WASHINGTON (Reuters) - Tom Wheeler, President Barack Obama’s nominee to head the Federal Communications Commission, moved a step closer to confirmation on Tuesday after receiving the approval of the Senate Commerce Committee.
Some Republicans on the panel wanted to delay the nomination of a new Democrat to chair the FCC until Obama also tapped a Republican commissioner to fill the last vacancy on the five-member agency, but the committee approved Wheeler by voice vote.
An industry veteran and former lobbyist, Wheeler is expected to get the full Senate’s confirmation, but the chamber is unlikely to take up his nomination until after Congress returns from the August recess.
The Senate is expected to vote on Wheeler’s nomination in tandem with the yet-to-be-named Republican nominee. Longtime congressional staffer Michael O’Rielly is considered the front-runner for the open Republican FCC commissioner position.
Senator John Thune, the Commerce Committee’s top Republican, said the Republican nomination is “pending at the White House” and he hoped to receive it from the White House “very soon.”
Industry sources say Senate Republicans have recommended O’Rielly’s name to Obama. The president has the final say, but traditionally a president accepts the opposing party’s candidate to be paired with his choice of chairman.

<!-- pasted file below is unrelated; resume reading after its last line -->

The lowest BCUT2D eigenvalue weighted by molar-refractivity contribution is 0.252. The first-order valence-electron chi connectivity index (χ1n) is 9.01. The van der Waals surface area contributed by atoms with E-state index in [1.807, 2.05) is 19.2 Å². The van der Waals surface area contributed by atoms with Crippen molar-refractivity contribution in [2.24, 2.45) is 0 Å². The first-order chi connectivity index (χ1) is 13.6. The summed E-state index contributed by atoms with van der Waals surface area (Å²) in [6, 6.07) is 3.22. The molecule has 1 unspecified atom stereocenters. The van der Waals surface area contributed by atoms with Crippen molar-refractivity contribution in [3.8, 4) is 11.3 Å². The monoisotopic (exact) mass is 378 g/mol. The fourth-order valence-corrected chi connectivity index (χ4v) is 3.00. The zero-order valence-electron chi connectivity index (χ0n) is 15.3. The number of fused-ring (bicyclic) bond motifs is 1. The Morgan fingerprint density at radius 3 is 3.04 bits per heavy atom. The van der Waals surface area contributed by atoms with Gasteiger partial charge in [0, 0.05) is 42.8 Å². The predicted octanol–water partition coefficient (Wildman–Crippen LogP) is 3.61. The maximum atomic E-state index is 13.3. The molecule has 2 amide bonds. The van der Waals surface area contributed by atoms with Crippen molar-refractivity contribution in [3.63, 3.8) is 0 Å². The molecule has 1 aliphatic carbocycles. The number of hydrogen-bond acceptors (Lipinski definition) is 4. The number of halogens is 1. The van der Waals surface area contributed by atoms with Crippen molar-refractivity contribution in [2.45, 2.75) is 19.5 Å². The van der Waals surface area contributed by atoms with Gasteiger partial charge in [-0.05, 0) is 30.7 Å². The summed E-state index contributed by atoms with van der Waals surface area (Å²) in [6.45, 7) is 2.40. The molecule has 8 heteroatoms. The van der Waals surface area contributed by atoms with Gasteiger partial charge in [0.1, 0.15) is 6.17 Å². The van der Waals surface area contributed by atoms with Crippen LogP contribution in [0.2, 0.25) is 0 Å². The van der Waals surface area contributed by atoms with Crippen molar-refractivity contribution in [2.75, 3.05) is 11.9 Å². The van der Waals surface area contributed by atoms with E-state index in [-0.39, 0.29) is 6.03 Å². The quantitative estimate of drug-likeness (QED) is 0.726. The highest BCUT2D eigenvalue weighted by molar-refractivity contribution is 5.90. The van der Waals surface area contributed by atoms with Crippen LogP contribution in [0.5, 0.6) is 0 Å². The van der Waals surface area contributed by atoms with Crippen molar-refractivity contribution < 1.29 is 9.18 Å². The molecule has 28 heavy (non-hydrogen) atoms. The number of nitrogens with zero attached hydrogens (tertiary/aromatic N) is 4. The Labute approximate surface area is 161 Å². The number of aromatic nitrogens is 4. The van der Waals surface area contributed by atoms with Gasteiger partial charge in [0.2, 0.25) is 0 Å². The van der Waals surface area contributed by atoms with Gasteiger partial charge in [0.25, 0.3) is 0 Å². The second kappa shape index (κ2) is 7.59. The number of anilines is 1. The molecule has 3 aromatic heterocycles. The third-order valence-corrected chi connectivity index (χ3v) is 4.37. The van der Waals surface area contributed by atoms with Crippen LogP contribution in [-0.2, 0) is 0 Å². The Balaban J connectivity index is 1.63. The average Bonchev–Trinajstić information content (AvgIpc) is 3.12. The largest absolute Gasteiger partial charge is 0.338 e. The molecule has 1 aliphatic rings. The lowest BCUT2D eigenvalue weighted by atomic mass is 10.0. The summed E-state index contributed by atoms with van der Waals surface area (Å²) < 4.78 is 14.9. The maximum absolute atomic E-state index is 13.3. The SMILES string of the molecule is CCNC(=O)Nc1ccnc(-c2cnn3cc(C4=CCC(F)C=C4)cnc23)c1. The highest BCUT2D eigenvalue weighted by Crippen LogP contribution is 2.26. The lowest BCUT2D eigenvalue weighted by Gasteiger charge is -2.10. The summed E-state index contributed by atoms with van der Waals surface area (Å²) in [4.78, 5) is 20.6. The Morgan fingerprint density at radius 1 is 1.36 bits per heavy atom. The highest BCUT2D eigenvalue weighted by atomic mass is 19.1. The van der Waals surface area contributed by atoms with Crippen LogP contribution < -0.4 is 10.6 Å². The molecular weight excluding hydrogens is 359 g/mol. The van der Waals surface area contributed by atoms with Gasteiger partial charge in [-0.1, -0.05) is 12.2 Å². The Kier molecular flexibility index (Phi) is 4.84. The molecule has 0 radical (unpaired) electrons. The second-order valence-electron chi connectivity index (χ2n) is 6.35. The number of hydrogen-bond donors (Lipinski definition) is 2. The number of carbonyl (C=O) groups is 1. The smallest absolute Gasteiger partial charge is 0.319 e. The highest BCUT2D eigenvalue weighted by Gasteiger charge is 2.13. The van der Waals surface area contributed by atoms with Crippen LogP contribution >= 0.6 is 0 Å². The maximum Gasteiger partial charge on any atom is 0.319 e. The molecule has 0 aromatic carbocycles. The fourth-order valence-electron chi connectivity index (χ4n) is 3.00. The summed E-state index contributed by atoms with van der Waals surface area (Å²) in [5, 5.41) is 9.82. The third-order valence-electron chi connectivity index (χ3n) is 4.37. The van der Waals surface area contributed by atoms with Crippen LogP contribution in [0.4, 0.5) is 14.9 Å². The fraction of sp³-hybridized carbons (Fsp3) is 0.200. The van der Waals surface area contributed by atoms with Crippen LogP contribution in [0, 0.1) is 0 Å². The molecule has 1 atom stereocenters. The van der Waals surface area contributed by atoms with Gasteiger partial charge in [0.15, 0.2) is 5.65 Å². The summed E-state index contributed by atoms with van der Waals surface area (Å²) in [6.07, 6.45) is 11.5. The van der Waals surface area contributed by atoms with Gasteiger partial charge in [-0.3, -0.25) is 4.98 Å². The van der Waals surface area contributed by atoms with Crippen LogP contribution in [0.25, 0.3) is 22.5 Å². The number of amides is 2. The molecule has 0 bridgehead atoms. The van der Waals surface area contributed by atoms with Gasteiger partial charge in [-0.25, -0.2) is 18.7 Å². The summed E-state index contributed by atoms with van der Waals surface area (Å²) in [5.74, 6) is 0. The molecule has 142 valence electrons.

O’Rielly is a top aide to Senator John Cornyn of Texas and had been technology policy adviser to former Senator John Sununu of New Hampshire and an aide to former House Commerce Committee Chairman Representative Tom Bliley of Virginia.
Wheeler is a venture capitalist who has advised Obama and the FCC on telecom issues. From 1979 to 1984, he ran the National Cable Television Association and later headed the wireless industry group CTIA until 2004. During Obama’s presidential campaigns, Wheeler was a major fundraiser.
Many in the industry who have worked with Wheeler describe him as a masterful negotiator, but also a strong-willed decision-maker. At the Commerce Committee hearing in June, Wheeler navigated multiple controversial issues with promises of careful review once in office.
Republican Senator Ted Cruz of Texas on Tuesday warned that he might hold up Wheeler’s confirmation if the nominee does not provide more specific responses to the multiple inquiries Republicans have made about his views on the FCC’s power to force disclosure of political donors behind election TV ads.
If approved, Wheeler would replace former Chairman Julius Genachowski who has joined the Aspen Institute think tank. O’Rielly, if nominated and approved, would replace Commissioner Robert McDowell who has joined the Hudson Institute think tank.
Reporting by Alina Selyukh; Editing by Stacey Joyce